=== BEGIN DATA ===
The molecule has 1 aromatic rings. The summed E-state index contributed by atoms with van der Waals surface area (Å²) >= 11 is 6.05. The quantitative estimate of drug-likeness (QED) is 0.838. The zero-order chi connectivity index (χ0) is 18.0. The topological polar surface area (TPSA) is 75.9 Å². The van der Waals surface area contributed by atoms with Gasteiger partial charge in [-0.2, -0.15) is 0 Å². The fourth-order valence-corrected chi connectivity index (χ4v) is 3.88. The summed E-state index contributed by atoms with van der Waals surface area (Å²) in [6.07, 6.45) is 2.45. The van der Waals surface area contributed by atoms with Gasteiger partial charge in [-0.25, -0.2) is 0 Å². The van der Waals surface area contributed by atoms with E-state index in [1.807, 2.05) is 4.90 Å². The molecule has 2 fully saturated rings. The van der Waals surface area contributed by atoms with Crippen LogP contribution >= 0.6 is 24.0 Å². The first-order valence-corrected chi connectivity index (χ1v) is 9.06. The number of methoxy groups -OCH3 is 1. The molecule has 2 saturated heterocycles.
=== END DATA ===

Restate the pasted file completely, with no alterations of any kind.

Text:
The molecule has 1 aromatic rings. The summed E-state index contributed by atoms with van der Waals surface area (Å²) >= 11 is 6.05. The quantitative estimate of drug-likeness (QED) is 0.838. The zero-order chi connectivity index (χ0) is 18.0. The topological polar surface area (TPSA) is 75.9 Å². The van der Waals surface area contributed by atoms with Gasteiger partial charge in [-0.2, -0.15) is 0 Å². The fourth-order valence-corrected chi connectivity index (χ4v) is 3.88. The summed E-state index contributed by atoms with van der Waals surface area (Å²) in [6.07, 6.45) is 2.45. The van der Waals surface area contributed by atoms with Gasteiger partial charge in [-0.25, -0.2) is 0 Å². The van der Waals surface area contributed by atoms with E-state index in [1.807, 2.05) is 4.90 Å². The molecule has 2 fully saturated rings. The van der Waals surface area contributed by atoms with Crippen LogP contribution >= 0.6 is 24.0 Å². The first-order valence-corrected chi connectivity index (χ1v) is 9.06. The number of methoxy groups -OCH3 is 1. The molecule has 2 saturated heterocycles.